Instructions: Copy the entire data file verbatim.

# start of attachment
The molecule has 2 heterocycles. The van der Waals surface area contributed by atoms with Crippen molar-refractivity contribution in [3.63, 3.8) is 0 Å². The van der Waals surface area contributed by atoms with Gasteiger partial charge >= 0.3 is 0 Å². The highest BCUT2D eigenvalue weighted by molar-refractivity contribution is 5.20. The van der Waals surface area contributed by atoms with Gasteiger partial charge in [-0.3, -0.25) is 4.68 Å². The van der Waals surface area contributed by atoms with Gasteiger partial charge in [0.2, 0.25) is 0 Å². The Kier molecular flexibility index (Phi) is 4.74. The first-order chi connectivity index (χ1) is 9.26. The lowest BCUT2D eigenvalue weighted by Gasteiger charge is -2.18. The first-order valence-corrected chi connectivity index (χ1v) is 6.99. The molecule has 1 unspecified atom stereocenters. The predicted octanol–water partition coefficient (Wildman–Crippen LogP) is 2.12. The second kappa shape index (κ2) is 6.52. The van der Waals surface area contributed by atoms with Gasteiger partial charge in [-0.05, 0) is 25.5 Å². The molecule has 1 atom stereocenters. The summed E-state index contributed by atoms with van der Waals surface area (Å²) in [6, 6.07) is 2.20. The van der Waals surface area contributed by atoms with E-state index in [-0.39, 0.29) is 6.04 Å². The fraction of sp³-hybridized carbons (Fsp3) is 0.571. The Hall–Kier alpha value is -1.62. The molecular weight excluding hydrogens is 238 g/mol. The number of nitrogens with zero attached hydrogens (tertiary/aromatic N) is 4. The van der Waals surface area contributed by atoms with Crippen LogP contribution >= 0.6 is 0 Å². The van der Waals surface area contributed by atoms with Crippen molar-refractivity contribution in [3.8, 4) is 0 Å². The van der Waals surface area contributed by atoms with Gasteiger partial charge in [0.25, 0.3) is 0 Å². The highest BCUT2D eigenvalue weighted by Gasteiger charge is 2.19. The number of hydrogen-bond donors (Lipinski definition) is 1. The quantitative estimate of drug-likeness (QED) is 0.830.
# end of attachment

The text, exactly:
The molecule has 2 heterocycles. The van der Waals surface area contributed by atoms with Crippen molar-refractivity contribution in [3.63, 3.8) is 0 Å². The van der Waals surface area contributed by atoms with Gasteiger partial charge >= 0.3 is 0 Å². The highest BCUT2D eigenvalue weighted by molar-refractivity contribution is 5.20. The van der Waals surface area contributed by atoms with Gasteiger partial charge in [-0.3, -0.25) is 4.68 Å². The van der Waals surface area contributed by atoms with Gasteiger partial charge in [0.2, 0.25) is 0 Å². The Kier molecular flexibility index (Phi) is 4.74. The first-order chi connectivity index (χ1) is 9.26. The lowest BCUT2D eigenvalue weighted by Gasteiger charge is -2.18. The first-order valence-corrected chi connectivity index (χ1v) is 6.99. The molecule has 1 unspecified atom stereocenters. The predicted octanol–water partition coefficient (Wildman–Crippen LogP) is 2.12. The second kappa shape index (κ2) is 6.52. The van der Waals surface area contributed by atoms with Gasteiger partial charge in [-0.05, 0) is 25.5 Å². The molecule has 1 atom stereocenters. The summed E-state index contributed by atoms with van der Waals surface area (Å²) in [6, 6.07) is 2.20. The van der Waals surface area contributed by atoms with E-state index in [-0.39, 0.29) is 6.04 Å². The fraction of sp³-hybridized carbons (Fsp3) is 0.571. The Hall–Kier alpha value is -1.62. The molecular weight excluding hydrogens is 238 g/mol. The number of nitrogens with zero attached hydrogens (tertiary/aromatic N) is 4. The van der Waals surface area contributed by atoms with Crippen LogP contribution >= 0.6 is 0 Å². The van der Waals surface area contributed by atoms with Crippen molar-refractivity contribution in [3.8, 4) is 0 Å². The van der Waals surface area contributed by atoms with Gasteiger partial charge in [0.25, 0.3) is 0 Å². The highest BCUT2D eigenvalue weighted by Gasteiger charge is 2.19. The number of hydrogen-bond donors (Lipinski definition) is 1. The quantitative estimate of drug-likeness (QED) is 0.830.